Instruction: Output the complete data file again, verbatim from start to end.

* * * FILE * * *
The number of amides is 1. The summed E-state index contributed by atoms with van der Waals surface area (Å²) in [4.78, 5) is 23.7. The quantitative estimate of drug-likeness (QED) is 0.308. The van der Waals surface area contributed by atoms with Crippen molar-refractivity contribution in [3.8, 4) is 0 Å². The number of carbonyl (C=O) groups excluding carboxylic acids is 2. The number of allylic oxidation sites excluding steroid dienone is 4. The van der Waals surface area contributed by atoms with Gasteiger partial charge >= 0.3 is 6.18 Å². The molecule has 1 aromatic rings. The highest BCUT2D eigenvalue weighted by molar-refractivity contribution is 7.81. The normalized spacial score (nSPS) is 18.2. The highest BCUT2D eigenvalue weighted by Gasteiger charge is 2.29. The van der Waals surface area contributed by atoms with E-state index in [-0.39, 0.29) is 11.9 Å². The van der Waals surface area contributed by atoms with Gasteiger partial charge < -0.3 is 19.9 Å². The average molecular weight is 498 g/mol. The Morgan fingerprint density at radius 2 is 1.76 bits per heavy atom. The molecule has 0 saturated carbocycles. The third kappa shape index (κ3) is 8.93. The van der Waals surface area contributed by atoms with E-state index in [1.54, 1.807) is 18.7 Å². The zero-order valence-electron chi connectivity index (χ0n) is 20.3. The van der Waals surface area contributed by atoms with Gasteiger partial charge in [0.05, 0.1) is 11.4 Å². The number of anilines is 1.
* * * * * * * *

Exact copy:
The number of amides is 1. The summed E-state index contributed by atoms with van der Waals surface area (Å²) in [4.78, 5) is 23.7. The quantitative estimate of drug-likeness (QED) is 0.308. The van der Waals surface area contributed by atoms with Crippen molar-refractivity contribution in [3.8, 4) is 0 Å². The number of carbonyl (C=O) groups excluding carboxylic acids is 2. The number of allylic oxidation sites excluding steroid dienone is 4. The van der Waals surface area contributed by atoms with Gasteiger partial charge >= 0.3 is 6.18 Å². The molecule has 1 aromatic rings. The highest BCUT2D eigenvalue weighted by molar-refractivity contribution is 7.81. The normalized spacial score (nSPS) is 18.2. The highest BCUT2D eigenvalue weighted by Gasteiger charge is 2.29. The van der Waals surface area contributed by atoms with E-state index in [-0.39, 0.29) is 11.9 Å². The van der Waals surface area contributed by atoms with Gasteiger partial charge < -0.3 is 19.9 Å². The average molecular weight is 498 g/mol. The Morgan fingerprint density at radius 2 is 1.76 bits per heavy atom. The molecule has 0 saturated carbocycles. The third kappa shape index (κ3) is 8.93. The van der Waals surface area contributed by atoms with E-state index in [1.54, 1.807) is 18.7 Å². The zero-order valence-electron chi connectivity index (χ0n) is 20.3. The van der Waals surface area contributed by atoms with Gasteiger partial charge in [0.05, 0.1) is 11.4 Å². The number of anilines is 1.